More publishers are looking to drop a Google technology that had been touted as a way to speed up downloads for mobile web pages and improve their appearance on smartphone screens. The move away from Google's Accelerated Mobile Pages (AMP) may give marketers more flexibility in the kinds of advertising they buy from publishers.
Vox Media, BuzzFeed's Complex Networks and BDG, the publisher of Bustle and other sites, began testing or are weighing whether they should abandon AMP and use their own methods of creating web pages optimized for mobile viewing, The Wall Street Journal first reported. The publishers wouldn't be the first to exit from AMP after The Washington Post did so last year.
"Publishers have learned the hard way that ceding control of traffic, audience and monetization to conflicted platforms like Google and Facebook is not a smart strategy," Adam Berkowitz, chief of staff at marketing platform LiveIntent, told Marketing Dive via email. "Fortunately, this is changing. Over the last two years, in particular, we're seeing more publishers take back control."
Google in October 2015 introduced AMP as part of a broad initiative to speed up web browsing on mobile devices. The company planned to implement a system to prioritize web pages that were optimized for mobile, but after several delays it introduced a method of evaluating mobile usability in its search rankings last year. The change meant that publishers didn't have to make separate AMP versions of web pages in order to appear more prominently in search results.
At the same time, AMP also has invited controversy, with Google being accused in an unredacted version of a lawsuit by state attorneys general for several kinds of anti-competitive activities. The suit alleges that AMP pages make it more difficult for publishers to sell ad space programmatically outside of Google's ad exchange, and that the company delayed the load time of non-AMP pages. Google has denied the claims as false or misleading.
'You want everything to look superlative'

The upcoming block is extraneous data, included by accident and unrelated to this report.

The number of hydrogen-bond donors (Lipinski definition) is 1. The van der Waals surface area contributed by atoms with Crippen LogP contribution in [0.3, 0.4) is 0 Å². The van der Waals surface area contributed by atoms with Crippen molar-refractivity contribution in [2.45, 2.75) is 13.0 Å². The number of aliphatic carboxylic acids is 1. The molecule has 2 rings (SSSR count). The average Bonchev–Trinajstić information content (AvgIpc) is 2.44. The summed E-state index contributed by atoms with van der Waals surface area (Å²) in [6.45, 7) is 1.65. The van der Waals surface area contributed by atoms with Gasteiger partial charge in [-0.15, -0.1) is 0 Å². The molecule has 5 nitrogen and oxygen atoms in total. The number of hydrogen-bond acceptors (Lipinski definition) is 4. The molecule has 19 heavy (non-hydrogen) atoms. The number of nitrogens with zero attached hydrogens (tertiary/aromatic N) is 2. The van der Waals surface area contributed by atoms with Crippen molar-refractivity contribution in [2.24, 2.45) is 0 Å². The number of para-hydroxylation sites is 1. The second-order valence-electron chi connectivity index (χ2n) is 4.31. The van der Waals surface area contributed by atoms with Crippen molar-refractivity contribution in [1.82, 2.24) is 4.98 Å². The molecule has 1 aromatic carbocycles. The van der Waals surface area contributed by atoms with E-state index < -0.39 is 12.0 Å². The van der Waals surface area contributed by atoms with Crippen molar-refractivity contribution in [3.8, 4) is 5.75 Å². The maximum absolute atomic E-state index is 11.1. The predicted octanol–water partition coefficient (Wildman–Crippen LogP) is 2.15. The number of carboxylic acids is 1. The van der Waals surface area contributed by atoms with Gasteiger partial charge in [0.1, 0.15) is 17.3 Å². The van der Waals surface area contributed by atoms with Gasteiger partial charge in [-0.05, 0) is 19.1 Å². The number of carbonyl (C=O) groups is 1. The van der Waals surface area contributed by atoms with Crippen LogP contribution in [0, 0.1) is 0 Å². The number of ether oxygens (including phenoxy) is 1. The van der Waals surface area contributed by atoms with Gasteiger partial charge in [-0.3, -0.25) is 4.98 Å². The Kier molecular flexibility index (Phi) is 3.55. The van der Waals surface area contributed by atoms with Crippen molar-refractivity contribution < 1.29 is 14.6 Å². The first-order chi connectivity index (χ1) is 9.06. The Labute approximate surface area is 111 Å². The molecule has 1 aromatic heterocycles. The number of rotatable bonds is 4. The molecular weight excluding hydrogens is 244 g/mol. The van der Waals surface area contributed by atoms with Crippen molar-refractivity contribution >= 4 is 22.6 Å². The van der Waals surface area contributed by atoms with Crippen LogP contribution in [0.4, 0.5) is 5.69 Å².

Amid these conflicting claims about AMP, marketers who buy digital ad space are left to sort out how their brands appear to online consumers. Their display ads may not be seen on web pages that aren't optimized for mobile viewing.
"Marketers obviously care about the user experience. They don't want their ad to be associated with content that's annoying, awkward, bulky, slow to load," Mike Woosley, chief operating officer of data-management platform Lotame, said in an interview. "If you're Anheuser-Busch, you just want everything to look superlative."
"Publishers have learned the hard way that ceding control of traffic, audience and monetization to conflicted platforms like Google and Facebook is not a smart strategy."
Chief of staff, LiveIntent
It's possible that more publishers may abandon AMP amid concerns about monetization and other unalleviated suspicions toward Google, which has a dominant role in the way online advertising is sold through automated auctions. Some media executives said non-AMP pages can generate 20% more ad revenue than AMP pages, the Journal reported.
"It was pretty obvious to publishers early on this was a Trojan horse for Google to prioritize their ad monetization products over others," said Thomas Anderson, chief marketplace development officer at Emodo, the ad platform owned by mobile technology giant Ericsson. "They did not make it easy as a third-party SSP [sell-side platform] to work in AMP and not many did much monetization from it."
5G buildout brings faster mobile speed
AMP may become less necessary with the buildout of 5G networks that have more bandwidth to deliver rich, multimedia content such as video, gaming and augmented reality (AR) experiences. As cellular carriers like AT&T, Verizon and T-Mobile upgrade their networks and more consumers replace their phones with 5G-capable models, marketers will face fewer concerns about slow downloads and abandoned web pages. Advertisers will still have to confront the difficulties with mobile ad targeting as Google adopts stricter policies on data-sharing and consumer privacy.
"With all that's going on with cookies and mobile ad ID deprecation right now, it's an interesting thought experiment to think what actually needs to be built as an app versus a website," Anderson said. "Progressive web apps have the potential to take some market share back from the app space as they continue to grow in appeal."
He pointed to the online game Wordle, which became a viral sensation and this year was bought by The New York Times, as an example of progressive web app (PWA) popularity.
AMP will disappear from the internet as Adobe's Flash platform for multimedia content did before it, Lotame's Woosley predicts. As much as Google continually introduces new technologies, the company also has scrapped or replaced multiple products such as its Google+ social network or Hangouts instant messaging app.
"Technology in digital execution is constantly improving, and now that publishers have a few years of experience, and a better handle on the impact and numbers," he said. "It's no surprise that these guys are finding their own solutions and workarounds … and voting with their feet."